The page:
This flaw is typical of many rating systems. No two bits of data are equal but algorithms treat them as though they are in order to produce the average score. Amazon has a similar problem. Its algorithms cannot tell whether you’re marking down that cordless power drill because it’s a bad cordless power drill or because it arrived too late for Christmas.

This is why I find myself wondering if we misunderstand social media and especially the arguments about “echo chambers”. The kind of people who worry about “echo chambers” are not the extremists currently sitting in their bedrooms surrounded by Hitler memorabilia. Those people continue to exist entirely in echo chambers and will always be locked inside their bubbles. The people who take the echo chamber argument seriously are people like you and me, who think democracy is about a plurality of voices, often even terribly wrong voices. They are the free speech advocates who say, as I’ve often argued, that it’s better to hear bad arguments and counter them with good answers than to allow them to ferment in isolation where they get even worse.

All that remains true. Yet I increasingly wonder if social media is the wrong platform on which to advocate that.

Social media is too much at the mercy of its algorithms. It means that what we do matters and even those actions we feel are passive are, in fact, skewing the operation of that media. In other words: we effect how social media sees the objects that we consume. You might not agree with everything that “Norbert Dingleberry” is posting about “running with scissors” but you accept that it’s his opinion, so you continue to allow it in your timeline.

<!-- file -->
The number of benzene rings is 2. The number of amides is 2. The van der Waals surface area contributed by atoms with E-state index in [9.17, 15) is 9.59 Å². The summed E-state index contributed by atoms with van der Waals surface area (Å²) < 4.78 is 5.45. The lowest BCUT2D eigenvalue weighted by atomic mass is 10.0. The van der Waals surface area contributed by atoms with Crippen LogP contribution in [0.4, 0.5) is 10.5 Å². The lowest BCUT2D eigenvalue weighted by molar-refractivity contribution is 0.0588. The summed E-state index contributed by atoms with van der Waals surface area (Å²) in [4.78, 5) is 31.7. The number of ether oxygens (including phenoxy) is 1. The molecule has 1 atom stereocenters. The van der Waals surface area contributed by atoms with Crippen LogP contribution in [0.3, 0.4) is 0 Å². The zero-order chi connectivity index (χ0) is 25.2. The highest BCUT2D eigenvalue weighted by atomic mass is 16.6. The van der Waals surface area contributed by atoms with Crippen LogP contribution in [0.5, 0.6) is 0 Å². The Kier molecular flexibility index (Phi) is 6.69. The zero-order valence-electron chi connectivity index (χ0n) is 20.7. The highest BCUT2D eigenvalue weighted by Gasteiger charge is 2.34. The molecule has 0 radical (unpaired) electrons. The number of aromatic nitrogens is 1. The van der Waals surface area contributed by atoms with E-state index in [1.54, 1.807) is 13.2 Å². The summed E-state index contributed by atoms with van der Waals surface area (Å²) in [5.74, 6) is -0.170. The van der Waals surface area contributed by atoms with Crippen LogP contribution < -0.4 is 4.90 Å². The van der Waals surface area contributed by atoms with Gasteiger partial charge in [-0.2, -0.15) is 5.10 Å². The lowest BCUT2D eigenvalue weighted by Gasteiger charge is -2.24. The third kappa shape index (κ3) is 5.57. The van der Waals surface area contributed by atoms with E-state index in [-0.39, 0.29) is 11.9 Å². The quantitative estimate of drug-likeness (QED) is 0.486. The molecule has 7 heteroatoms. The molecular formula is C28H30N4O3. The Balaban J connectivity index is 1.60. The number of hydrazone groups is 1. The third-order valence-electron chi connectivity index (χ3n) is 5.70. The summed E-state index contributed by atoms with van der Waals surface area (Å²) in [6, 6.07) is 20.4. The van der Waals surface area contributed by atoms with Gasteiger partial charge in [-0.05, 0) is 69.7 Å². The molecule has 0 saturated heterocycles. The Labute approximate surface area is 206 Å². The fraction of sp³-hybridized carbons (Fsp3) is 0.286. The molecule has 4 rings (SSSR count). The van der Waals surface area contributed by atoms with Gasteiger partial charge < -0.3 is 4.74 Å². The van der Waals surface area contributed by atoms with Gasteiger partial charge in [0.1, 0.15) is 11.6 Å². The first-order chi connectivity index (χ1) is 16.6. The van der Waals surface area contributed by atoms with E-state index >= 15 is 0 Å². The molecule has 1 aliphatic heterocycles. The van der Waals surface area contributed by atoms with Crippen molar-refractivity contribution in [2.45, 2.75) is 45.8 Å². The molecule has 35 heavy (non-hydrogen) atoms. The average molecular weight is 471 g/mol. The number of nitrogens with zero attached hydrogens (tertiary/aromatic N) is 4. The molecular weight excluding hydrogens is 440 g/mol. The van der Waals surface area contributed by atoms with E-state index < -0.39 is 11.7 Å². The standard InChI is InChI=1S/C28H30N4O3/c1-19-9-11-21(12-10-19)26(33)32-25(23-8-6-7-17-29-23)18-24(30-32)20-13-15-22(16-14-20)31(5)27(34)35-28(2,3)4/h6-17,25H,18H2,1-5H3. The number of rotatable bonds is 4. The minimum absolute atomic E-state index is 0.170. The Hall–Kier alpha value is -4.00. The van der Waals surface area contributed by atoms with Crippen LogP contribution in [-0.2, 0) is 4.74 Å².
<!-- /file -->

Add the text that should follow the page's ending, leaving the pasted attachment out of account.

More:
By not banishing Norbert, you’re nobly accepting the logic that stops you from creating a Dingleberry-free echo chamber. Yet the social media engine doesn’t understand this. To the social media engine, Norbert Dingleberry is +1 in the great equation and his post about running with scissors is now +1 in popularity. And because you’ve carried on tolerating Norbert Dingleberry’s nonsense, you’ve just given him +1 nudge towards acceptance. His tweet about running with scissors will spread a little bit further because you tolerated it. (And this is especially true of high-profile media types who retweet, ironically or not, the worst kind of abuse directed at them. Well done! You’ve just given some troll a huge social media boost!)

Now, the way I describe this makes it sound trivial and, on the scale of talking about you or me tolerating “bad” ideas, it remains trivial in the very same way that people innocently go about rating hunky cowboy vampire erotica. Yet social media doesn’t work on the scale of just you and me. It doesn’t even operate on the scale of our families, our book club, or even our local communities. There are millions of users producing billions – even hundreds of billions – of discrete data points.

And the result? That’s a system skewed to overpromote bad ideas simply because those with moderately liberal worldviews are only too willing to tolerate bad ideas. Those who have bad ideas do not tolerate anything that’s notionally liberal.

None of this should be taken as an argument against freedom of speech. What this does amount to, however, is the argument in favour of that freedom to listen which we all enjoy. I’ve written before that so-called “no-platforming” is often mischaracterized as intolerance when it is our fundamental choice not to listen to arguments we feel are beneath us, whether that’s astrologers demanding to be heard by astronomers, flat earthers wasting the time of geographers, or anti-vaxxers expecting doctors to respond to holy scripture or bad journalism.

In terms of social media, we shouldn’t be afraid to turn off bad ideas and, in fact, it’s probably our moral responsibility to do so. If you believe that sensible rational arguments will prevail, then it’s our duty to let the algorithms know what sensible rational arguments look like. Without that, we are mislabelling the data. Simply by allowing bad ideas to live in our timelines, we tacitly empower them. And that’s the deeper truth about social media. Your mere presence is as much a statement as everything you do there.